The Senate punted on voting on its big school choice bill Wednesday, as amendments to the measure continue to pour in. But, the chamber did make a significant change to its PreK-12 education budget, moving closer to the House.
Republican Senator Kelli Stargel explained her chamber’s shift toward its counterpart in per-student spending.
“Our offer moves toward the House FEFP by reducing the total funds per FTE increase, which was from $350 FTE to approximately $248 FTE,” Stargel said.
After being praised by public education advocates for its robust budget proposal, the chamber has cut the proposed per-student increase by about $100. Stargel says even with the change, the funding boost is still generous compared to past years.
“However, for context, the funds of the per-FTE that we’ve done in this budget, compared to previous years, it was $101 in 2018-19, it was $100 in 2017-18, and it was $71 in ’16-17,” Stargel said.
Stargel says the Senate’s change in position all boils down to negotiations.
“We’re trying to negotiate with the House, they had a different priority,” Stargel said. “We still have a very good FEFP. We still have a very good per-student increase. As I said, the increase we have is more than the last three years nearly combined.”
The move was made at a hastily-called appropriations conference, shortly after the Senate’s marquee education bill was temporarily postponed. The measure looks to create a new private school voucher program and modify the state’s Best and Brightest bonus structure to help recruit and retain teachers – among other things. But in the waning days of the legislative session, there is a scramble to introduce changes.
Senator Tom Lee filed an amendment that would allow local school boards to raise property taxes, to a level that they could in years past, in order to pay for capital outlay projects related to school safety, like campus hardening. The amendment failed, but just barely – on a 16-20 vote.
“This amendment would allow local school boards to restore their 2 mill money, another half mill, by a supermajority vote, and to use 20 percent of that half mill for the purposes of funding school security and their guardian program,” Lee said.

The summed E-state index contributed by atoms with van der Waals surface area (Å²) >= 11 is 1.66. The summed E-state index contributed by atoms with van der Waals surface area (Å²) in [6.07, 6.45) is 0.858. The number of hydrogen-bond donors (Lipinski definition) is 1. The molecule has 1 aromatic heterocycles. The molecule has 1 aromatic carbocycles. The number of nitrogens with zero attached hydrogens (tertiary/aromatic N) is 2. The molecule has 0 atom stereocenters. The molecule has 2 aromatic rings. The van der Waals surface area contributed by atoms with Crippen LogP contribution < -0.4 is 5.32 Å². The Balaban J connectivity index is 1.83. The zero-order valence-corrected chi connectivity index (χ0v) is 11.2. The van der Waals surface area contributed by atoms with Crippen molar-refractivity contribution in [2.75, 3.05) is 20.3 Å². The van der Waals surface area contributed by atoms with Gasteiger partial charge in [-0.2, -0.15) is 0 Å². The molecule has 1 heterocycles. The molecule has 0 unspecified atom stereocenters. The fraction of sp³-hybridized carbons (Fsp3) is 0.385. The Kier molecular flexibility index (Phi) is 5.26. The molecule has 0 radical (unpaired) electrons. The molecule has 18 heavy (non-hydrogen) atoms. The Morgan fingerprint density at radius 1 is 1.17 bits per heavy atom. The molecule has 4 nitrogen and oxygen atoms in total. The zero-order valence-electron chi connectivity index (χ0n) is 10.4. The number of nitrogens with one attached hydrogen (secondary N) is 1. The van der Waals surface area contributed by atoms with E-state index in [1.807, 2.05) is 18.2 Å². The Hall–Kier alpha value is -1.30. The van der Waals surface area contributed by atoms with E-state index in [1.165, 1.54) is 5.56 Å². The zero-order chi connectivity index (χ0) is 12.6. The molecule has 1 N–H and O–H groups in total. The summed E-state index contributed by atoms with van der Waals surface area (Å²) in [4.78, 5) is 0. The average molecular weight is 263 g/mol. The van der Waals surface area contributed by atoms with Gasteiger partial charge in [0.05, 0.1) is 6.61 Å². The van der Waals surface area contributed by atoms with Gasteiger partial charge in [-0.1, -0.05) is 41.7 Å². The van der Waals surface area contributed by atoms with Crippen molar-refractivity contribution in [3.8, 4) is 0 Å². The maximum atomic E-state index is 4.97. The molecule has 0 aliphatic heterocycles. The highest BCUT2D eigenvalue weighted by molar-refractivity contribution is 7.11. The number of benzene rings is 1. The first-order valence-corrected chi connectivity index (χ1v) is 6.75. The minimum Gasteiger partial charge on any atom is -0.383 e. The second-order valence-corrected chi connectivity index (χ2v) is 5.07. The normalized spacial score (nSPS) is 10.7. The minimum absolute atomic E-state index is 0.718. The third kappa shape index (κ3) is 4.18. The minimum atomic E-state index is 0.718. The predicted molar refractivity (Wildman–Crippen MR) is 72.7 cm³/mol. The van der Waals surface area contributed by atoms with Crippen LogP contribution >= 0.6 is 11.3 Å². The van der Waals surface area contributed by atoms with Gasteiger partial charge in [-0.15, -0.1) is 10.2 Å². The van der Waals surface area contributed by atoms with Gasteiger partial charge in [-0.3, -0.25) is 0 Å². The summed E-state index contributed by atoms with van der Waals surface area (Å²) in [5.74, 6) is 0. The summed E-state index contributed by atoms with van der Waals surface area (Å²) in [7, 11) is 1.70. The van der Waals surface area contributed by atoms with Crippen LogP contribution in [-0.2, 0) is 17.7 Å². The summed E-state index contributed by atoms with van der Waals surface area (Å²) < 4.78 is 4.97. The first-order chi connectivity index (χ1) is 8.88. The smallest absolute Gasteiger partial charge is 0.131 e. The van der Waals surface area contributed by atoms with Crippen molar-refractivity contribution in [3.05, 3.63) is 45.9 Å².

Lee called it a “common sense” amendment, one that rises above partisan politics.
“There’s this enormous delta that’s taking place in this state, between the capital outlay needs of the public education system, and our ability to fund that in our budget,” Lee said.
But the bill’s sponsor, Senator Manny Diaz, would like to see things stay the way they are concerning the appropriation of funds for such projects.
“I thank President Lee for his attempt to try to fix this issue. At this point, I am going to defer that this issue continue to be dealt with in the budget process,” Diaz said. “I don’t feel comfortable doing it here with this bill.”
Two other failed amendments sought to change the bill in more drastic ways. One, filed by Democratic Senator Gary Farmer, tried to remove the entire provision that would create the new voucher program known as the Family Empowerment Scholarship. Farmer based his argument on the strength of a landmark Florida Supreme Court case.
“Essentially, this amendment would strip out the opportunity scholarship vouchers contained in 7070, as they are unconstitutional under the precedent of Bush v. Holmes,” Farmer explained.
The other amendment that died was filed by Democratic Senator Janet Cruz. It would have taken the measure’s modifications to the Best and Brightest teacher bonus program, and redirect the money toward teacher salary increases.
The Senate’s omnibus education bill will be up again in the Senate Session Thursday.